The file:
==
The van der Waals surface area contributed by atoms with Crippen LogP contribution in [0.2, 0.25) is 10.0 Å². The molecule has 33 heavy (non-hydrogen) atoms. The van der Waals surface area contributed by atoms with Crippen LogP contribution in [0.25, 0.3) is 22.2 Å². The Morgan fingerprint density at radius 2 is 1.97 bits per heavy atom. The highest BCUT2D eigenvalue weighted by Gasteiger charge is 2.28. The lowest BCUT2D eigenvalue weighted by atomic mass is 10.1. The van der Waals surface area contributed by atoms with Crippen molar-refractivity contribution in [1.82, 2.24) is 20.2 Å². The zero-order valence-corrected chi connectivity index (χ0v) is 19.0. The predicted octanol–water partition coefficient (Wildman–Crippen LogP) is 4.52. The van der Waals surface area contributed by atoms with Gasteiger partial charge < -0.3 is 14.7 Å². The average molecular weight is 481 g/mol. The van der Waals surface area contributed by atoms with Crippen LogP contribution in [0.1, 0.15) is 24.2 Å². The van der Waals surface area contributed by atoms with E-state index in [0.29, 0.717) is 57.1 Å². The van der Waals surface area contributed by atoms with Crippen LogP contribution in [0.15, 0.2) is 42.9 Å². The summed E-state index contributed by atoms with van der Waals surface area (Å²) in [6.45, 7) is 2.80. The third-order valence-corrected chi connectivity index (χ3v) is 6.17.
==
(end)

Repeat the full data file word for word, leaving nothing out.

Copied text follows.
The van der Waals surface area contributed by atoms with Crippen LogP contribution in [0.2, 0.25) is 10.0 Å². The molecule has 33 heavy (non-hydrogen) atoms. The van der Waals surface area contributed by atoms with Crippen LogP contribution in [0.25, 0.3) is 22.2 Å². The Morgan fingerprint density at radius 2 is 1.97 bits per heavy atom. The highest BCUT2D eigenvalue weighted by Gasteiger charge is 2.28. The lowest BCUT2D eigenvalue weighted by atomic mass is 10.1. The van der Waals surface area contributed by atoms with Crippen molar-refractivity contribution in [1.82, 2.24) is 20.2 Å². The zero-order valence-corrected chi connectivity index (χ0v) is 19.0. The predicted octanol–water partition coefficient (Wildman–Crippen LogP) is 4.52. The van der Waals surface area contributed by atoms with Gasteiger partial charge < -0.3 is 14.7 Å². The average molecular weight is 481 g/mol. The van der Waals surface area contributed by atoms with Crippen LogP contribution in [0.1, 0.15) is 24.2 Å². The van der Waals surface area contributed by atoms with E-state index in [0.29, 0.717) is 57.1 Å². The van der Waals surface area contributed by atoms with Crippen LogP contribution in [0.15, 0.2) is 42.9 Å². The summed E-state index contributed by atoms with van der Waals surface area (Å²) in [6.45, 7) is 2.80. The third-order valence-corrected chi connectivity index (χ3v) is 6.17.